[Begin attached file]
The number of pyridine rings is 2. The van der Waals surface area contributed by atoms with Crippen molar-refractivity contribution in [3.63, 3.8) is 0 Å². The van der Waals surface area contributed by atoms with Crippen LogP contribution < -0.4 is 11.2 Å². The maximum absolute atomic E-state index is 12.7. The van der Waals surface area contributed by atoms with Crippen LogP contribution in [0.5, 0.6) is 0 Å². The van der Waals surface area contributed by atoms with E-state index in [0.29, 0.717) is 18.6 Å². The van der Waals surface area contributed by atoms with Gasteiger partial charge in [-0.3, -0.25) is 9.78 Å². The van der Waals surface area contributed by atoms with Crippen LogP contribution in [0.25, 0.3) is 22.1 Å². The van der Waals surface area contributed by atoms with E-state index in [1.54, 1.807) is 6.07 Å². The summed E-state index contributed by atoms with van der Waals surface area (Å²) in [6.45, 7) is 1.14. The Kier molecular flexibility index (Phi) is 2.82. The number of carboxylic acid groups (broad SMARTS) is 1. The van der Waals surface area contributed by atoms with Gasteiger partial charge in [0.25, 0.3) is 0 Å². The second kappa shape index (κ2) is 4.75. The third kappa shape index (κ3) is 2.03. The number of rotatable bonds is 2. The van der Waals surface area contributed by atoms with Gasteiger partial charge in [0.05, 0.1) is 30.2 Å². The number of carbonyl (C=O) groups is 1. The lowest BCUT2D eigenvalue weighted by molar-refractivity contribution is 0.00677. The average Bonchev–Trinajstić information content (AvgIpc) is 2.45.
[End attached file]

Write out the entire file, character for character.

The number of pyridine rings is 2. The van der Waals surface area contributed by atoms with Crippen molar-refractivity contribution in [3.63, 3.8) is 0 Å². The van der Waals surface area contributed by atoms with Crippen LogP contribution < -0.4 is 11.2 Å². The maximum absolute atomic E-state index is 12.7. The van der Waals surface area contributed by atoms with Crippen LogP contribution in [0.5, 0.6) is 0 Å². The van der Waals surface area contributed by atoms with E-state index in [0.29, 0.717) is 18.6 Å². The van der Waals surface area contributed by atoms with Gasteiger partial charge in [-0.3, -0.25) is 9.78 Å². The van der Waals surface area contributed by atoms with Crippen LogP contribution in [0.25, 0.3) is 22.1 Å². The van der Waals surface area contributed by atoms with E-state index in [1.54, 1.807) is 6.07 Å². The summed E-state index contributed by atoms with van der Waals surface area (Å²) in [6.45, 7) is 1.14. The Kier molecular flexibility index (Phi) is 2.82. The number of carboxylic acid groups (broad SMARTS) is 1. The van der Waals surface area contributed by atoms with Gasteiger partial charge in [0.25, 0.3) is 0 Å². The second kappa shape index (κ2) is 4.75. The third kappa shape index (κ3) is 2.03. The number of rotatable bonds is 2. The van der Waals surface area contributed by atoms with Gasteiger partial charge in [0.05, 0.1) is 30.2 Å². The number of carbonyl (C=O) groups is 1. The lowest BCUT2D eigenvalue weighted by molar-refractivity contribution is 0.00677. The average Bonchev–Trinajstić information content (AvgIpc) is 2.45.